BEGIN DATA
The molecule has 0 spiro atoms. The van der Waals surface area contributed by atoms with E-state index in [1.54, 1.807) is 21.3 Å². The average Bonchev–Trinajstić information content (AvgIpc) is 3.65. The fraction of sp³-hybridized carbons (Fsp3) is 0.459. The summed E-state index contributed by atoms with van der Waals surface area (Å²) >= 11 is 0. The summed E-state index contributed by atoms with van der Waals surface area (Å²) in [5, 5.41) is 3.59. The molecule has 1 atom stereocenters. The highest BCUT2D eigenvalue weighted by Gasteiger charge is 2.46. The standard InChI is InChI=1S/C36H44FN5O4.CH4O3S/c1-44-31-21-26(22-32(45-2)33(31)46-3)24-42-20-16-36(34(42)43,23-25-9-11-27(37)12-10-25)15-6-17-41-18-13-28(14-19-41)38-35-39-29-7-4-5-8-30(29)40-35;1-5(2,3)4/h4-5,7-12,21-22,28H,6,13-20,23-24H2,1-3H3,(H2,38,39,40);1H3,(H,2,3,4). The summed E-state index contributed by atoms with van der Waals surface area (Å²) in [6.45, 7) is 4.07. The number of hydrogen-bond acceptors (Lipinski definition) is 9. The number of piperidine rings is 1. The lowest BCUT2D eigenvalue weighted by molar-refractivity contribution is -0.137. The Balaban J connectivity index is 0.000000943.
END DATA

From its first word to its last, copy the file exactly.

The molecule has 0 spiro atoms. The van der Waals surface area contributed by atoms with E-state index in [1.54, 1.807) is 21.3 Å². The average Bonchev–Trinajstić information content (AvgIpc) is 3.65. The fraction of sp³-hybridized carbons (Fsp3) is 0.459. The summed E-state index contributed by atoms with van der Waals surface area (Å²) >= 11 is 0. The summed E-state index contributed by atoms with van der Waals surface area (Å²) in [5, 5.41) is 3.59. The molecule has 1 atom stereocenters. The highest BCUT2D eigenvalue weighted by Gasteiger charge is 2.46. The standard InChI is InChI=1S/C36H44FN5O4.CH4O3S/c1-44-31-21-26(22-32(45-2)33(31)46-3)24-42-20-16-36(34(42)43,23-25-9-11-27(37)12-10-25)15-6-17-41-18-13-28(14-19-41)38-35-39-29-7-4-5-8-30(29)40-35;1-5(2,3)4/h4-5,7-12,21-22,28H,6,13-20,23-24H2,1-3H3,(H2,38,39,40);1H3,(H,2,3,4). The summed E-state index contributed by atoms with van der Waals surface area (Å²) in [6.45, 7) is 4.07. The number of hydrogen-bond acceptors (Lipinski definition) is 9. The number of piperidine rings is 1. The lowest BCUT2D eigenvalue weighted by molar-refractivity contribution is -0.137. The Balaban J connectivity index is 0.000000943.